“My chief consolation in this year of living dyingly has been the presence of friends,”.
Christopher Hitchens wrote this in the June 2011 issue of Vanity Fair. Hitchens was in the presence of those friends when he passed away from complications due to esophageal cancer onThursday at the age of 62.
Hitchens was fearlessly outspoken on every topic he cared to cast his sharp, insightful mind on, wether it be atheism, Mother Teresa, or the latest health fad. Not only was he outspoken, but he spoke more eloquently and persuasively than anyone I’ve ever heard. His command of the English language, and his powerful and precise use of it was second to none. He is the only modern author that I’ve read where I would need to look up a word at least every four or five pages. Yet his vocabulary was never archaic or pedantic, but rich, flowing, and precise.
He is probably best known for his championing of atheism. Considered one of the founders of the New Atheists, as well as one of the Four Horseman of the Apocalypse (along with Richard Dawkins, Sam Harris, and Daniel Dennet), he was unapologetic, even harsh, in his criticism of religion and faith. As he persuasively and beautifully put it:
“Faith is the surrender of the mind; it’s the surrender of reason, it’s the surrender of the only thing that makes us different from other mammals. It’s our need to believe, and to surrender our skepticism and our reason, our yearning to discard that and put all our trust or faith in someone or something, that is the sinister thing to me. Of all the supposed virtues, faith must be the most overrated.”
He was reviled, yet often respected, by those of faith with whom he corresponded or debated. Many of these, upon the announcement last year that he had terminal cancer, offered their prayers for him. While he had no belief in prayer, rather than scoffing at them, he responded:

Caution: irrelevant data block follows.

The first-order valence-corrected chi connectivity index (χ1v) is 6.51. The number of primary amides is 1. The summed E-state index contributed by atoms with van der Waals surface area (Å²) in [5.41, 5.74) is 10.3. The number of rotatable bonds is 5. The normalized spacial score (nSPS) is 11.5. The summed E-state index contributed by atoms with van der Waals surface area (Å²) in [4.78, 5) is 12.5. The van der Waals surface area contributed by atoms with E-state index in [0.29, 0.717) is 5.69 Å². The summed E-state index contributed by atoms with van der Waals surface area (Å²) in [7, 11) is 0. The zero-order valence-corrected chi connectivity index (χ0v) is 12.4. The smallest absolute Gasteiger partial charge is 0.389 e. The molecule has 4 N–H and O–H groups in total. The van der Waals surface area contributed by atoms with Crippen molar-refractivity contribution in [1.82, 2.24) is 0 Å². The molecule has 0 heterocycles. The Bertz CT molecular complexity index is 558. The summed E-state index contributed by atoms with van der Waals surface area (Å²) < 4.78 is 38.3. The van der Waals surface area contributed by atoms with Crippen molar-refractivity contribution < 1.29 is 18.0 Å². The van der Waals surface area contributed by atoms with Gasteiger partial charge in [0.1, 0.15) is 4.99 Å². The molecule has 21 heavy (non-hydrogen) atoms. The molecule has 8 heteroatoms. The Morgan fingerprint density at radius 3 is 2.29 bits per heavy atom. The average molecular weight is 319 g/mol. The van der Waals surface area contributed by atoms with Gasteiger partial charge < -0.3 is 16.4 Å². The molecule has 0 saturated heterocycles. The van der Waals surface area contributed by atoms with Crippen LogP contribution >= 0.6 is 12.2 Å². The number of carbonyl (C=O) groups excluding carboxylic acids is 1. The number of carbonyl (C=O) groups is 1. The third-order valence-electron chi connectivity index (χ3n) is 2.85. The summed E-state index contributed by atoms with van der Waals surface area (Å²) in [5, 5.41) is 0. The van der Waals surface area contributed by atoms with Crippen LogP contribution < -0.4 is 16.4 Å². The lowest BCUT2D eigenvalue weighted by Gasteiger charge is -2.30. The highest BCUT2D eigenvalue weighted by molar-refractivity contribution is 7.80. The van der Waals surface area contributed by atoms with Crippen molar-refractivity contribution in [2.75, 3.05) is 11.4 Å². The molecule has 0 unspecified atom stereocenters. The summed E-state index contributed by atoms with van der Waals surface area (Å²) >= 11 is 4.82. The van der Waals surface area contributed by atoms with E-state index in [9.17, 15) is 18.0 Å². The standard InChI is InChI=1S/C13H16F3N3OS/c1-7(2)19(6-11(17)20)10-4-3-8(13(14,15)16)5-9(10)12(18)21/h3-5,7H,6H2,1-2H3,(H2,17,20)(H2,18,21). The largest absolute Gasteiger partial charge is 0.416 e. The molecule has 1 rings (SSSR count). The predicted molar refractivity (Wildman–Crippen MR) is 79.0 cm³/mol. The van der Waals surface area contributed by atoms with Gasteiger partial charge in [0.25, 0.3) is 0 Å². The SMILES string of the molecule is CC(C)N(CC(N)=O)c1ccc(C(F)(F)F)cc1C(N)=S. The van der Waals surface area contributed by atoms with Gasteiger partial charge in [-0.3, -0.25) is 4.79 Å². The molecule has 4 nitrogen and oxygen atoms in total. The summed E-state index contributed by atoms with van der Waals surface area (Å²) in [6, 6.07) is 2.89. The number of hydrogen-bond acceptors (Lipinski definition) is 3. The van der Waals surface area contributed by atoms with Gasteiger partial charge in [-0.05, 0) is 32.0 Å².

…that, if they want to pray for him, it’s fine by him. “I think of it as a nice gesture,” he said. “And it may well make them feel better, which is a good thing in itself.” (http://www.guardian.co.uk/books/booksblog/2010/sep/20/christopher-hitchens-prayers)
As always, he showed his great and deep understanding of humanity, both the good and the bad, and sought to expose it’s ills, while steadfastly supporting the inalienable human rights that we all share.
Others have eulogized him much better than I can. Steven Novella beautifully states:
“His fellow materialists have to face this reality as well. Hitchens is gone. His brain – which was everything he thought, felt, remembered, and all the insight he had to offer the world – no longer functions, and never will function again. The same fate awaits us all. Without regret, Hitchens seemed to understand the flip side of this reality – we are the lucky few who get to live. So make the most of it while you can.”
A sentiment Hitch would have totally agreed with.
PZ Myers plainly and persuasively wrote:
“Hitch is dead. We are a diminished people for the loss. There can be and should be no consolation, no soft words that encourage an illusion of heavenly rescue, no balm of lies. We should feel as we do with every death, that a part of us has been ripped from our hearts, and suffer pain and grief — and we are reminded that this is the fate we all face, that someday we too will die, and that we are all “living dyingly”, as Hitch put it so well.
As atheists, I think none of us can find solace in the cliches or numbness in the delusion of an afterlife. Instead, embrace the fierce strong emotions of anger and sorrow, feel the pain, rage against the darkness, fight back against our mortal enemy Death, and live exuberantly while we can. Confront mortality clear-eyed and pugnacious, uncompromising and aggressive.
It’s what Hitch would have wanted of us.
It’s how Hitch lived.”
The non-beleiving and humanist community has lost a great spokesperson, but more importantly, the world has lost a great human being. I think the world would be a much better place if we could all follow Hitch’s example of living life to the fullest and fearlessly seeking justice for all of us.